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Just a remark to "new players enter the payments business with newer architectures and systems with lower costs" ...
Newer isn't always better, and lower cost may be just a perception resulting from only looking at the price tags of cheap hardware boxes. Those newer architectures usually lead to more complexity and higher system management cost, while at the same time
affecting the reliability of the system. And last not least - those highly praised new architectures do come with a high number of potential vulnerabilities, and not all of them get fixed ...
While those new architectures may be a good fit in a number of cases, payments systems are a very particular breed - and well worth thinking twice about risk and total cost of ownership for running business-critical applications.
In reply to Gerhard, I suspect the reference to "newer architectures and systems with lower costs" was more a reference to next generation software rather than hardware, although it is true that one no longer needs the expensive top end hardware anymore
to run reliable payment systems.
Segments such as international retail payments, B2B collections and remittances have grown big in recent years – but traditional payments systems haven't adapted to service them. Re-engineering systems and processes with only a cost-reduction goal risks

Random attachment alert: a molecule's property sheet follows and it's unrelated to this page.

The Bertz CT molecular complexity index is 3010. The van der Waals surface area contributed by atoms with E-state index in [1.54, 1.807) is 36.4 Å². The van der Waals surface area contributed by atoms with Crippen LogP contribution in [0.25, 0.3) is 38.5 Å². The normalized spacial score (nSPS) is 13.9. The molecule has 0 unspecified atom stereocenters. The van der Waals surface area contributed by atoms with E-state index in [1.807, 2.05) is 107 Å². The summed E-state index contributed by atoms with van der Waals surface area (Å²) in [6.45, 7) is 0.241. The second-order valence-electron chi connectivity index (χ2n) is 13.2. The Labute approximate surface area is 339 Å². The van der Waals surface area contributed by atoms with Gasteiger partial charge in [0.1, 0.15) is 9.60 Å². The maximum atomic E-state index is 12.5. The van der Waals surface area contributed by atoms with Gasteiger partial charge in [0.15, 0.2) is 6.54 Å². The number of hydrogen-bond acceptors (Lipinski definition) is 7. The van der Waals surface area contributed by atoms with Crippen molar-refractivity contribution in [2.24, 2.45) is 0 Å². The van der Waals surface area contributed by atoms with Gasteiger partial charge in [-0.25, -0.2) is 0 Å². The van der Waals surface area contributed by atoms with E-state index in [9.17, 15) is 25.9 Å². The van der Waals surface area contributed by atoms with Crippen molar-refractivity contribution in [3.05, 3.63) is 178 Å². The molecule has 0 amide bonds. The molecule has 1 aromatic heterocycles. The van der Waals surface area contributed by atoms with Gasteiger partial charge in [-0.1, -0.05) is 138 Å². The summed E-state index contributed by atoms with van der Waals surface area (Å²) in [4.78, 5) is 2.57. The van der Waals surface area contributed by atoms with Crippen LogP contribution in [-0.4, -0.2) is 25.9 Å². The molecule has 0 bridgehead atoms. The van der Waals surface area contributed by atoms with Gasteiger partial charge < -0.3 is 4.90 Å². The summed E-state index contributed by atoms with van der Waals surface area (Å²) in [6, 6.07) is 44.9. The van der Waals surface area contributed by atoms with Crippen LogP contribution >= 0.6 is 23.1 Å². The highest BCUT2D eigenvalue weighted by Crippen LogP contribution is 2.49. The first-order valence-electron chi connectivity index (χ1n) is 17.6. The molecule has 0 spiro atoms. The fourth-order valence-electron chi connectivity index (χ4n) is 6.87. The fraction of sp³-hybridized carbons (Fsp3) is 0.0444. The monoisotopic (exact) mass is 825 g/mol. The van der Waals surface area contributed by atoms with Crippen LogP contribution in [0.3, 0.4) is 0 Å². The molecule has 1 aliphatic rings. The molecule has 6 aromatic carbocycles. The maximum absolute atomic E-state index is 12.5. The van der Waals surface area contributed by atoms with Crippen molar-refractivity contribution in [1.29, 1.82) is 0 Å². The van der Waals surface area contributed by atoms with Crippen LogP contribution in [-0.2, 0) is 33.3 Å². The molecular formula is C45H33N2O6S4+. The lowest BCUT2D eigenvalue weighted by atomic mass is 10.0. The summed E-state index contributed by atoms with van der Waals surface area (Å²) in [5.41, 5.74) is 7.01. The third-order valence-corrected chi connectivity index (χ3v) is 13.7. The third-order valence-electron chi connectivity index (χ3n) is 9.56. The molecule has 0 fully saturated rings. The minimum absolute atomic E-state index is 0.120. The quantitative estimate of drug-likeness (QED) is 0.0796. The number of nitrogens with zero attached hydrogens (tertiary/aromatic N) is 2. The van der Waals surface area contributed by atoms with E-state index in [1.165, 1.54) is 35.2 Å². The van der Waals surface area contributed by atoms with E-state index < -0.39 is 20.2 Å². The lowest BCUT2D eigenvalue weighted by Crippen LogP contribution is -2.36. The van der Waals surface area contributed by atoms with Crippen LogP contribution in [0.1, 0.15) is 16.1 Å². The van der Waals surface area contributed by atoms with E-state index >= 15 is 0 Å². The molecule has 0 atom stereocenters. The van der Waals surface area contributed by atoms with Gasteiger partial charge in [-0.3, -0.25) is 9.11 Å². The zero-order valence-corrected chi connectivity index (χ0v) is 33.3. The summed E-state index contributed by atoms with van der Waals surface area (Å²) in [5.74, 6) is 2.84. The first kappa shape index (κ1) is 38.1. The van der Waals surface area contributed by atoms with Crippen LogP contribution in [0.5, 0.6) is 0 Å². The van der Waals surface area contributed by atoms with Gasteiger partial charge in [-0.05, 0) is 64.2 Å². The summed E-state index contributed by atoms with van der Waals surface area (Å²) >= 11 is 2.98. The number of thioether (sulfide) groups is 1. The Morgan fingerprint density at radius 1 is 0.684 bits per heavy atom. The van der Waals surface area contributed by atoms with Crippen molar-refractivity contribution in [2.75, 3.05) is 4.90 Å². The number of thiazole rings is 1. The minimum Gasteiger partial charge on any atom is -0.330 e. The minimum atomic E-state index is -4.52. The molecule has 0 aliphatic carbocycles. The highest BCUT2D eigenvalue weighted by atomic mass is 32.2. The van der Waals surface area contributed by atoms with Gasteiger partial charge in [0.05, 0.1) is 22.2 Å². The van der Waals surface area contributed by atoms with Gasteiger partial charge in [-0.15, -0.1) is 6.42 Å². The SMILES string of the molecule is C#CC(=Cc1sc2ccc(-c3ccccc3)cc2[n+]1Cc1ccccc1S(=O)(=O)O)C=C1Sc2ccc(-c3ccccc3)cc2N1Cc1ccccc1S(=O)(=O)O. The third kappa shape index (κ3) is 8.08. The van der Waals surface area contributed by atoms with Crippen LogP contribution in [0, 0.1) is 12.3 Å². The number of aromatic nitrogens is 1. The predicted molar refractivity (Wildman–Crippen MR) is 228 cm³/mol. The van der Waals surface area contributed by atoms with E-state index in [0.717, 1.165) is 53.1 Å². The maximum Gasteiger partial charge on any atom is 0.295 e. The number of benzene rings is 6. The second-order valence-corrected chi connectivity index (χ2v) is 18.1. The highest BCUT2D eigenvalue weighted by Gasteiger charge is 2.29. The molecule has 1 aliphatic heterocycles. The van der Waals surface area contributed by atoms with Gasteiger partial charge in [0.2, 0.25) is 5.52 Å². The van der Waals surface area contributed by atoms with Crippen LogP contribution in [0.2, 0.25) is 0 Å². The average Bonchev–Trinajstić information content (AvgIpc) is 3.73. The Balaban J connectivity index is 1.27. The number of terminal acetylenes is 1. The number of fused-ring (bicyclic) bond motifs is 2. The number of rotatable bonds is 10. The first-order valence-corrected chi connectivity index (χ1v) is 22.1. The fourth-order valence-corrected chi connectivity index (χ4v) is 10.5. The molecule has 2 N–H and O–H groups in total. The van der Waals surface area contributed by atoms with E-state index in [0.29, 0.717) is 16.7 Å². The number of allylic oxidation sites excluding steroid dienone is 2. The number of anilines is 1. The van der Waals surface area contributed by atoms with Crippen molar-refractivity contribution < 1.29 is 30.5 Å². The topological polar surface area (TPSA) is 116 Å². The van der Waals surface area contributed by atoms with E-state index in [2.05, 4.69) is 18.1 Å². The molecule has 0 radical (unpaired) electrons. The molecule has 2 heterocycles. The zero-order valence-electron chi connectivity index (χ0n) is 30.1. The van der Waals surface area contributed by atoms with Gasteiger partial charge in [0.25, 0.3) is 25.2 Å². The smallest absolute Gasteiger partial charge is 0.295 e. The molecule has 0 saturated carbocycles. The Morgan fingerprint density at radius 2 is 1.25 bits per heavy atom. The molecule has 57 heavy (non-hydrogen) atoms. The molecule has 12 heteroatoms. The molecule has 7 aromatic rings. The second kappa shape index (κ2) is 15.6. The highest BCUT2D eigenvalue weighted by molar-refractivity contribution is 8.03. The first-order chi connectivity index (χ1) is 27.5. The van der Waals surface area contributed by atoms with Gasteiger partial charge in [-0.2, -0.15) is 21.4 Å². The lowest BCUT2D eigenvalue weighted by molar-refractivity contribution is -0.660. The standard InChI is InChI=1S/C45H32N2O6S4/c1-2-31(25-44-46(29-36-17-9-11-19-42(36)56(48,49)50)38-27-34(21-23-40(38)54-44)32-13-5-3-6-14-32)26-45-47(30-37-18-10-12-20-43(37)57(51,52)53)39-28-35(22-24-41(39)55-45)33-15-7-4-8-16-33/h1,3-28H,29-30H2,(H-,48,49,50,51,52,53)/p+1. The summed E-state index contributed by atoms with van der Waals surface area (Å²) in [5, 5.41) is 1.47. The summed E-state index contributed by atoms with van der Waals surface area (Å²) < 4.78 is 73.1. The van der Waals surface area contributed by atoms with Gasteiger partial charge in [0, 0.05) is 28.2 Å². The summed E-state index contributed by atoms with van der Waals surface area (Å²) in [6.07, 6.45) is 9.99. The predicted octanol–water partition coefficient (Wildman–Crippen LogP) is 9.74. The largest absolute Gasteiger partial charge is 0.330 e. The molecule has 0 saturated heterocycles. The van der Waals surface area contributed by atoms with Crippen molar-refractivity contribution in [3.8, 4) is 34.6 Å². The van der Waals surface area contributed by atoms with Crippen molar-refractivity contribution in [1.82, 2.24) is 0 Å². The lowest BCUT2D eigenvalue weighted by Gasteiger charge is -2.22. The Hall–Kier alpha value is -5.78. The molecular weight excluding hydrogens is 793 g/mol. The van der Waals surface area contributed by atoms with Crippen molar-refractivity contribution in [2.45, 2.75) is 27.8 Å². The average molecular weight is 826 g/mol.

missing out on changing market opportunity. And big system change takes time, can absorb all available change resource, and often moves slower than innovation.
Many of the ‘new entrants’ are not new entrants at all, they are long-standing payments service providers, and have proven, optimised business models. The 'new' part is their regulation; the PSD provides a governance regime that gives protection to their
customers, and hence makes their services more readily adoptable. Some of these models are quite different from the way traditional financial institutions have designed their systems. They give traditional financial institutions new options to source their
payments services, and hence to increase share, and associated fee income, with barely any investment and with short time to value.
So we may see payments transformation developing on a twin-track – increased adoption of alternative models to grow share and revenue, the income from which can then support the necessary longer-running legacy systems transformations.